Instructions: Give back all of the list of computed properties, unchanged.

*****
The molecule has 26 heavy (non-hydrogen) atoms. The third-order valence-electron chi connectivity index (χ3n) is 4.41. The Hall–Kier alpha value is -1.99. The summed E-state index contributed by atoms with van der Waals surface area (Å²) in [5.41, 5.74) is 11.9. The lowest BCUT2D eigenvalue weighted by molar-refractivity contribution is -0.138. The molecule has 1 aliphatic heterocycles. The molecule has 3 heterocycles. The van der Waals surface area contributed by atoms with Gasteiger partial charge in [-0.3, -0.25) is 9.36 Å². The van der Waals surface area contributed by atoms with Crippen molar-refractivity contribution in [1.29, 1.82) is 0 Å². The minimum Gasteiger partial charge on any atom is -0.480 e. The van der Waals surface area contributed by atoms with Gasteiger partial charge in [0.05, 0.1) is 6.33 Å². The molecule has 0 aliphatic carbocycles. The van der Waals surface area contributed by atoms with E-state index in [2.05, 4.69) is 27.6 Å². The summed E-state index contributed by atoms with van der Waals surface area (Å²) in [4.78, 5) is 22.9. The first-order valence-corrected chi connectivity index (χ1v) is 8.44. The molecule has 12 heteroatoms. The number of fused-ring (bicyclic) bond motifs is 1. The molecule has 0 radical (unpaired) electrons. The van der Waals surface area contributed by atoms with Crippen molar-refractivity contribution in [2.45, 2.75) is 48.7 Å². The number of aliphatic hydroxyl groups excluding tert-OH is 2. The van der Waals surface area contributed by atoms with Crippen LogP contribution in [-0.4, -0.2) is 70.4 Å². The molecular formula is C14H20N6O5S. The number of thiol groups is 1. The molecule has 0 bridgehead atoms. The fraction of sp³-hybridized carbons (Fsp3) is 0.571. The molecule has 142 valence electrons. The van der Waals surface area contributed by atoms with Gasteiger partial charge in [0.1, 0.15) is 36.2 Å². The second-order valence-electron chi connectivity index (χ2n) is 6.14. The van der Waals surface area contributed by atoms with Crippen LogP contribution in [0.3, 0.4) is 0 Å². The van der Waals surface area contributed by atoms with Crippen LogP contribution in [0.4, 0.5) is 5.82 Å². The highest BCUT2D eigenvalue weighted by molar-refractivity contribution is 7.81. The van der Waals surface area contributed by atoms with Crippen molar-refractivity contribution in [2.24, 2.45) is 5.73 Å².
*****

The molecule has 26 heavy (non-hydrogen) atoms. The third-order valence-electron chi connectivity index (χ3n) is 4.41. The Hall–Kier alpha value is -1.99. The summed E-state index contributed by atoms with van der Waals surface area (Å²) in [5.41, 5.74) is 11.9. The lowest BCUT2D eigenvalue weighted by molar-refractivity contribution is -0.138. The molecule has 1 aliphatic heterocycles. The molecule has 3 heterocycles. The van der Waals surface area contributed by atoms with Gasteiger partial charge in [-0.3, -0.25) is 9.36 Å². The van der Waals surface area contributed by atoms with Crippen molar-refractivity contribution in [1.29, 1.82) is 0 Å². The minimum Gasteiger partial charge on any atom is -0.480 e. The van der Waals surface area contributed by atoms with Gasteiger partial charge in [0.05, 0.1) is 6.33 Å². The molecule has 0 aliphatic carbocycles. The van der Waals surface area contributed by atoms with E-state index in [2.05, 4.69) is 27.6 Å². The summed E-state index contributed by atoms with van der Waals surface area (Å²) in [4.78, 5) is 22.9. The first-order valence-corrected chi connectivity index (χ1v) is 8.44. The molecule has 12 heteroatoms. The number of fused-ring (bicyclic) bond motifs is 1. The molecule has 0 radical (unpaired) electrons. The van der Waals surface area contributed by atoms with Crippen molar-refractivity contribution in [2.45, 2.75) is 48.7 Å². The number of aliphatic hydroxyl groups excluding tert-OH is 2. The van der Waals surface area contributed by atoms with Crippen LogP contribution in [-0.4, -0.2) is 70.4 Å². The molecular formula is C14H20N6O5S. The number of thiol groups is 1. The molecule has 0 bridgehead atoms. The fraction of sp³-hybridized carbons (Fsp3) is 0.571. The molecule has 142 valence electrons. The van der Waals surface area contributed by atoms with Gasteiger partial charge in [0.1, 0.15) is 36.2 Å². The second-order valence-electron chi connectivity index (χ2n) is 6.14. The van der Waals surface area contributed by atoms with Crippen LogP contribution in [0.3, 0.4) is 0 Å². The van der Waals surface area contributed by atoms with Crippen LogP contribution in [0.4, 0.5) is 5.82 Å². The highest BCUT2D eigenvalue weighted by molar-refractivity contribution is 7.81. The van der Waals surface area contributed by atoms with Crippen molar-refractivity contribution in [2.24, 2.45) is 5.73 Å².